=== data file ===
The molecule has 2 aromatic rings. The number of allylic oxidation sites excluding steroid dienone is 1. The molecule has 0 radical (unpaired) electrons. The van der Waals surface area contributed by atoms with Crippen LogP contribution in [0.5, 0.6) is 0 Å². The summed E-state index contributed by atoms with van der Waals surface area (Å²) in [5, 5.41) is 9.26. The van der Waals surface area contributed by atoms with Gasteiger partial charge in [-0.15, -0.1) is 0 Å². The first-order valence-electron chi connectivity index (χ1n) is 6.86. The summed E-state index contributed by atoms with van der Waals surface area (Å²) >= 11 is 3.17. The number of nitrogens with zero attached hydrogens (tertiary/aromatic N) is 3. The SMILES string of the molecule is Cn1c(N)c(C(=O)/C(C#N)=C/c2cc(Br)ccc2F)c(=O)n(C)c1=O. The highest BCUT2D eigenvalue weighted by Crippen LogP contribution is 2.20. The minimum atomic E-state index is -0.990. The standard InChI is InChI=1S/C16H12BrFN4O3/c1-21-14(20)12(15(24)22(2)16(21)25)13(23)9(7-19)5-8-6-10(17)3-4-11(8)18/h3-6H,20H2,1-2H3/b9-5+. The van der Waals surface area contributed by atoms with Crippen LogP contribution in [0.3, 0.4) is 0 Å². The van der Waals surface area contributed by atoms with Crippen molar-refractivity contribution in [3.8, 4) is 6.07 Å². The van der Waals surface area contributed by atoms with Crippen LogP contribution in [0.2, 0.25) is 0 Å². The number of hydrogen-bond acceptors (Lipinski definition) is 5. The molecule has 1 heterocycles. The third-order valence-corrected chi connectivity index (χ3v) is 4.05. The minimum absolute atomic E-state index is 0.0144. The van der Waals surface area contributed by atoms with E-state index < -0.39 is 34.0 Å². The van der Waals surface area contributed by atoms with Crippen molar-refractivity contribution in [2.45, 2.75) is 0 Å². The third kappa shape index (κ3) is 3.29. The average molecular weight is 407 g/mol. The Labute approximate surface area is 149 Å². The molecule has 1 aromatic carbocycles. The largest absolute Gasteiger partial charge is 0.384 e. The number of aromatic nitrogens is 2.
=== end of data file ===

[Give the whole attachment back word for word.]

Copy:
The molecule has 2 aromatic rings. The number of allylic oxidation sites excluding steroid dienone is 1. The molecule has 0 radical (unpaired) electrons. The van der Waals surface area contributed by atoms with Crippen LogP contribution in [0.5, 0.6) is 0 Å². The summed E-state index contributed by atoms with van der Waals surface area (Å²) in [5, 5.41) is 9.26. The van der Waals surface area contributed by atoms with Gasteiger partial charge in [-0.15, -0.1) is 0 Å². The first-order valence-electron chi connectivity index (χ1n) is 6.86. The summed E-state index contributed by atoms with van der Waals surface area (Å²) >= 11 is 3.17. The number of nitrogens with zero attached hydrogens (tertiary/aromatic N) is 3. The SMILES string of the molecule is Cn1c(N)c(C(=O)/C(C#N)=C/c2cc(Br)ccc2F)c(=O)n(C)c1=O. The highest BCUT2D eigenvalue weighted by Crippen LogP contribution is 2.20. The minimum atomic E-state index is -0.990. The standard InChI is InChI=1S/C16H12BrFN4O3/c1-21-14(20)12(15(24)22(2)16(21)25)13(23)9(7-19)5-8-6-10(17)3-4-11(8)18/h3-6H,20H2,1-2H3/b9-5+. The van der Waals surface area contributed by atoms with Crippen LogP contribution in [0.3, 0.4) is 0 Å². The van der Waals surface area contributed by atoms with Crippen molar-refractivity contribution in [3.8, 4) is 6.07 Å². The van der Waals surface area contributed by atoms with Crippen LogP contribution in [0.2, 0.25) is 0 Å². The number of hydrogen-bond acceptors (Lipinski definition) is 5. The molecule has 1 heterocycles. The third-order valence-corrected chi connectivity index (χ3v) is 4.05. The minimum absolute atomic E-state index is 0.0144. The van der Waals surface area contributed by atoms with E-state index < -0.39 is 34.0 Å². The van der Waals surface area contributed by atoms with Crippen molar-refractivity contribution in [2.45, 2.75) is 0 Å². The third kappa shape index (κ3) is 3.29. The average molecular weight is 407 g/mol. The Labute approximate surface area is 149 Å². The molecule has 1 aromatic carbocycles. The largest absolute Gasteiger partial charge is 0.384 e. The number of aromatic nitrogens is 2.